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Cryptic Coloration and Mirrored Sides as Camouflage Strategies in Near-Surface Pelagic Habitats: Implications for Foraging and Predator Avoidance

Sönke Johnsen and Heidi M. Sosik
Limnology and Oceanography
Vol. 48, No. 3 (May, 2003), pp. 1277-1288
Stable URL: http://www.jstor.org/stable/3096654
Page Count: 12
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Cryptic Coloration and Mirrored Sides as Camouflage Strategies in Near-Surface Pelagic Habitats: Implications for Foraging and Predator Avoidance
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Abstract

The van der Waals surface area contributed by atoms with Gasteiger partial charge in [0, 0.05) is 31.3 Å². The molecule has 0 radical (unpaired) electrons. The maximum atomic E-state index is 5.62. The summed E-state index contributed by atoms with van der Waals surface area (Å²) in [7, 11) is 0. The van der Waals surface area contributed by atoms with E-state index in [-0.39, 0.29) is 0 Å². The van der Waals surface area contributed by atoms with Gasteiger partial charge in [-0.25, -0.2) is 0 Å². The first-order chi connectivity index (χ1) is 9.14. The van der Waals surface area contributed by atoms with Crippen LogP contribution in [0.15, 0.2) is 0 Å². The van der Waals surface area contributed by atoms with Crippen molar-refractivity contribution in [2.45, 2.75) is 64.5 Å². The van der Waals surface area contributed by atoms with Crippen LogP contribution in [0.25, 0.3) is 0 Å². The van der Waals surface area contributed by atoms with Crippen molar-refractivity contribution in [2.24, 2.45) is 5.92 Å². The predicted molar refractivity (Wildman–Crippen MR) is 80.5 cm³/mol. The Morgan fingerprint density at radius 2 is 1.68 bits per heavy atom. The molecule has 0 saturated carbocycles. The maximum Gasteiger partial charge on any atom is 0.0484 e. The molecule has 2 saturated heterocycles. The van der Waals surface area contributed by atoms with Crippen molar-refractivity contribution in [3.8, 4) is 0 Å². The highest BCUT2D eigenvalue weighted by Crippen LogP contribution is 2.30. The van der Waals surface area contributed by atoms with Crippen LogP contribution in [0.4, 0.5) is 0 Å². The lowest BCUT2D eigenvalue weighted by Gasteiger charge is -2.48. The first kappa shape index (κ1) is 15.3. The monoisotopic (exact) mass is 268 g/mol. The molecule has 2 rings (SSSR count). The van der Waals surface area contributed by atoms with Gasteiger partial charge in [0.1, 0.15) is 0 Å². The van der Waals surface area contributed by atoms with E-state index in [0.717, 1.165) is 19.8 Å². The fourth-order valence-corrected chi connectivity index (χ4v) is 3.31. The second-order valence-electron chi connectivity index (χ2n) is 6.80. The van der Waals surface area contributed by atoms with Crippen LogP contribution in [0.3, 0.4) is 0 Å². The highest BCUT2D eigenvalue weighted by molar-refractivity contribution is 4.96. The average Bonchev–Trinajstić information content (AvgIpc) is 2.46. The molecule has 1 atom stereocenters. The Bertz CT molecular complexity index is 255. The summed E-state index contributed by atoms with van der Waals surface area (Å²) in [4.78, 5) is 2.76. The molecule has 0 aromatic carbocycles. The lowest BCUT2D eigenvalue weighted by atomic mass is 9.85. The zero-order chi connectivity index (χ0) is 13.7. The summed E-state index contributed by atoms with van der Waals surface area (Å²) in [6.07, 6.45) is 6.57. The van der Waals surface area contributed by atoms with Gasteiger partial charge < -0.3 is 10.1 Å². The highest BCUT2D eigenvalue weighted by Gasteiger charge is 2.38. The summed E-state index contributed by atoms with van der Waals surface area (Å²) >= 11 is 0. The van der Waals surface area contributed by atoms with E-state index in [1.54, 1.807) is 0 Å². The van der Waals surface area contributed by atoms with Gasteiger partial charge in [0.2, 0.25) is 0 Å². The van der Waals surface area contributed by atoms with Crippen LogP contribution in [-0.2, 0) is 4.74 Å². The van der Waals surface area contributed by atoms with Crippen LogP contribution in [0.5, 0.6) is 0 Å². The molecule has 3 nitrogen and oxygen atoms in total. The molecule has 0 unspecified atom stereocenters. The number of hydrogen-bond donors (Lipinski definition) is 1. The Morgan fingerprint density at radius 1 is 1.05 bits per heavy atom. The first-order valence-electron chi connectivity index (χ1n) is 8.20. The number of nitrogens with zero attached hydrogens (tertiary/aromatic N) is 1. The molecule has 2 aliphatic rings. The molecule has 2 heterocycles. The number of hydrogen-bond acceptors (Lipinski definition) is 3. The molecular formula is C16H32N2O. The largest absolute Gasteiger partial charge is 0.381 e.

Mirrored and colored surfaces are common adaptations for crypsis in pelagic habitats. Although highly successful when optimized for a particular situation, either may become less successful if it is then viewed in a different situation. In this study we examine the relative robustness of these two strategies by determining how visible an organism becomes when viewed under optical conditions different from those under which the camouflage is optimal. Underwater radiance distributions were calculated using inherent optical properties measured in coastal waters 80 km off the coast of New Hampshire. These radiance distributions were then used to calculate optimally cryptic diffuse and specular reflectance spectra as a function of depth, solar elevation, viewing angle, and azimuth. Then the visibilities of organisms cryptic in one situation viewed in a different situation were calculated, using the Atlantic Cod, Gadus morhua, as the viewer. In contrast to benthic organisms, pelagic organisms cryptic under one set of optical conditions were quite visible under a different set, particularly when viewed from a different azimuth. The crypsis afforded by mirrored surfaces was generally more robust than that resulting from colored surfaces. However, because mirrored surfaces could never be perfectly cryptic when viewed in the azimuth of the sun, neither strategy clearly outperformed the other. In general, crypsis by colored or mirrored surfaces was not robust in near-surface water, which may help explain both the predominance of transparent species in near-surface pelagic habitats and the vertical migration of many colored and mirrored species. The results also show that three common foraging strategies-circling, crepuscular activity, and driving prey toward the surface-all increase the visibility of cryptically colored or mirrored prey.

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